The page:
Risque de lésions cutanées liées à l'arsenic dans des villages du Bengladesh relativement peu exposés à ce métal: rapport de l'organisation Gonoshasthaya Kendra
Riesgo de lesiones cutáneas relacionadas con el arsénico en pueblos de Bangladesh con una exposición relativamente baja: un informe de Gonoshasthaya Kendra
Corbett McDonaldI,1; Rezaul HoqueII; Nazmul HudaIII; Nicola CherryIV
IDepartment of Occupational and Environmental Medicine, National Heart and Lung Institute, Imperial College, London, UK
IIGonoshasthaya Kendra, Nayarhat, Savar, Dhaka, Bangladesh
IIIInstitute of Child and Mother Health, Matuail, Dhaka, Bangladesh
IVCommunity and Occupational Medicine Program, University of Alberta, Edmonton, Canada
OBJECTIVE: Arsenic concentrations in 25% of tube wells in Bangladesh exceed 50mg/L, a level known to be hazardous. Levels in individual wells vary widely. We gathered data on arsenic exposure levels and skin lesion prevalence to address the lack of knowledge about risks where the average arsenic concentrations was lower.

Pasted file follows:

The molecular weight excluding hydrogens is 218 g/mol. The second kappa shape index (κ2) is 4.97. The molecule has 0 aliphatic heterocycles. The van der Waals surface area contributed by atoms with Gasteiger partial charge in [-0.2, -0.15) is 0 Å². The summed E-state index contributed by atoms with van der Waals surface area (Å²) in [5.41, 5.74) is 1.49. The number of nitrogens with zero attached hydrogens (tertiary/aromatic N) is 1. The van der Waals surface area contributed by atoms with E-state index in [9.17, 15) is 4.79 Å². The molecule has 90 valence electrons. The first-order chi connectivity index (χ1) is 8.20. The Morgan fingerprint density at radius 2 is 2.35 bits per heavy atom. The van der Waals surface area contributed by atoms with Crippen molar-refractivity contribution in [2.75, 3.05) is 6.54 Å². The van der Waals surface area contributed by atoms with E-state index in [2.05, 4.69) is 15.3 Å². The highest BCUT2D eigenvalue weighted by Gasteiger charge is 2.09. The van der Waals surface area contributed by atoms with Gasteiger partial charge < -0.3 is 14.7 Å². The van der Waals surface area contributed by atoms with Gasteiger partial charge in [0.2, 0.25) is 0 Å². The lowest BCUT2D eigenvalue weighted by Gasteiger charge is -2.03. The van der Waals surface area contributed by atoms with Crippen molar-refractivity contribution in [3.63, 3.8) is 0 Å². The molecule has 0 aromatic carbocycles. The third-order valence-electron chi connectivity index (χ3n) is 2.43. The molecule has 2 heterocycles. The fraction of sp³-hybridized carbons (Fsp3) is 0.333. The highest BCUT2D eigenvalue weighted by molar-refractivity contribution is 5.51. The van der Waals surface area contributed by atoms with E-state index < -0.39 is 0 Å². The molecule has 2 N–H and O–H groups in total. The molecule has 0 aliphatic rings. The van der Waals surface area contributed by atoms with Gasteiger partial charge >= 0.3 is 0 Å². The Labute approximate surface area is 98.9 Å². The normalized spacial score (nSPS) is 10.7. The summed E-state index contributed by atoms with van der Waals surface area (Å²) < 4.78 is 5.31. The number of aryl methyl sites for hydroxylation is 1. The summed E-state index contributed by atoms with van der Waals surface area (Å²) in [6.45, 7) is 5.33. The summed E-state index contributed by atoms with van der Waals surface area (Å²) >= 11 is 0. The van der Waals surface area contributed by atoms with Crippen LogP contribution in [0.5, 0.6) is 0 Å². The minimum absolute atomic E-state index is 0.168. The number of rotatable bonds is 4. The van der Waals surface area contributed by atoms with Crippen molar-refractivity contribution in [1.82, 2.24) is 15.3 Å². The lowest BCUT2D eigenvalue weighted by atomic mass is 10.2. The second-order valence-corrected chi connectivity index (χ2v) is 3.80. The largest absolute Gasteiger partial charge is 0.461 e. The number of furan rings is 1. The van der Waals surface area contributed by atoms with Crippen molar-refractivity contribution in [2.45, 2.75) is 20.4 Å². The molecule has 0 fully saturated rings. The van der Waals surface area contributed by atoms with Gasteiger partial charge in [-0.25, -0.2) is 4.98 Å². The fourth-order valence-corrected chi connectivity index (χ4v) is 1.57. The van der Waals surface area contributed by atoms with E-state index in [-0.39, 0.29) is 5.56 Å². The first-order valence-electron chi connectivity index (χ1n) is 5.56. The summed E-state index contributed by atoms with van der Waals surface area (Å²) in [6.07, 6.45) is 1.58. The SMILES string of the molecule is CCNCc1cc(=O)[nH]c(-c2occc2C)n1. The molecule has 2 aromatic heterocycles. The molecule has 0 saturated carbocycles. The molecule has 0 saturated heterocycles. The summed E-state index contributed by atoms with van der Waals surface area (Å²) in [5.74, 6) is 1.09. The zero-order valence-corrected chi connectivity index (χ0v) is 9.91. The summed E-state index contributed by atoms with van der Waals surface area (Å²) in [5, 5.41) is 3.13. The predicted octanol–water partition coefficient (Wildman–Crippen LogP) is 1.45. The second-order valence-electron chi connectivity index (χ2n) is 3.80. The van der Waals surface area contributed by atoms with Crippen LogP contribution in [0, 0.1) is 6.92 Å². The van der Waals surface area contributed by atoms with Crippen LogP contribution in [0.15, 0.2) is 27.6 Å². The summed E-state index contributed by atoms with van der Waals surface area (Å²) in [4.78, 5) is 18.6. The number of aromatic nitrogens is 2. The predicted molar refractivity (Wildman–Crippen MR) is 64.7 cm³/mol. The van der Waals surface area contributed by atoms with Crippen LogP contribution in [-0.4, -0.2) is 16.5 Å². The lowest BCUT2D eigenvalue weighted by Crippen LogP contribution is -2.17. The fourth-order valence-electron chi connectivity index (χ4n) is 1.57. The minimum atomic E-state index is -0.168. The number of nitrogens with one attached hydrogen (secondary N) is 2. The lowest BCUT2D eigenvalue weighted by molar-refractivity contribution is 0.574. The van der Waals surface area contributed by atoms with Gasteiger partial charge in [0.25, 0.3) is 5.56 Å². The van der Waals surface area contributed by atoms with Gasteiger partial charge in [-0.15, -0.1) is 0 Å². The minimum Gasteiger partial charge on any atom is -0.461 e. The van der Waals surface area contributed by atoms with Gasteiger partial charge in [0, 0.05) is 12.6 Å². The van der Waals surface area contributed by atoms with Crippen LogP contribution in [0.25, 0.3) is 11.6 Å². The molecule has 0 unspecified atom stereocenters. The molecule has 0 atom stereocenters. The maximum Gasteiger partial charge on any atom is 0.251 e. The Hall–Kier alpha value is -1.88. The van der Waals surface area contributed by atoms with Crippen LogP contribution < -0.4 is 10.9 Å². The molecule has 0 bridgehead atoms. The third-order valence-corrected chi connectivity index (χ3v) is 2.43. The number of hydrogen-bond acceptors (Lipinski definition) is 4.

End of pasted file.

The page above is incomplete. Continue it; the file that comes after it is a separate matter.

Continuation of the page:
METHODS: The nongovernmental organization Gonoshasthaya Kendra did three related studies of keratotic skin lesions since 2004: (1) an ecological prevalence survey among 13 705 women aged > 18 in a random sample of 53 villages; (2) a case-control study of 176 cases and age- and village-matched referents; and (3) a prevalence survey of the entire population of 11 670 in two additional villages. We calculated prevalence as a function of average arsenic concentrations as reported in the National Hydrochemical Survey, and measured arsenic concentrations in wells used by subjects in the case-control study.
FINDINGS: The prevalence of skin lesions was 0.37% in people exposed to arsenic concentrations below 5mg/L, 0.63% at 650mg/L, and 6.84% at 81mg/L. In the case-control analysis, relative risk of skin lesions increased threefold at concentrations above 50mg/L (P < 0.05).
CONCLUSION: Little serious skin disease is likely to occur if the arsenic concentration in drinking water is kept below 50mg/L, but ensuring this water quality will require systematic surveillance and reliable testing of all wells, which may be impractical. More research is needed on feasible prevention of toxic effects from arsenic exposure in Bangladesh.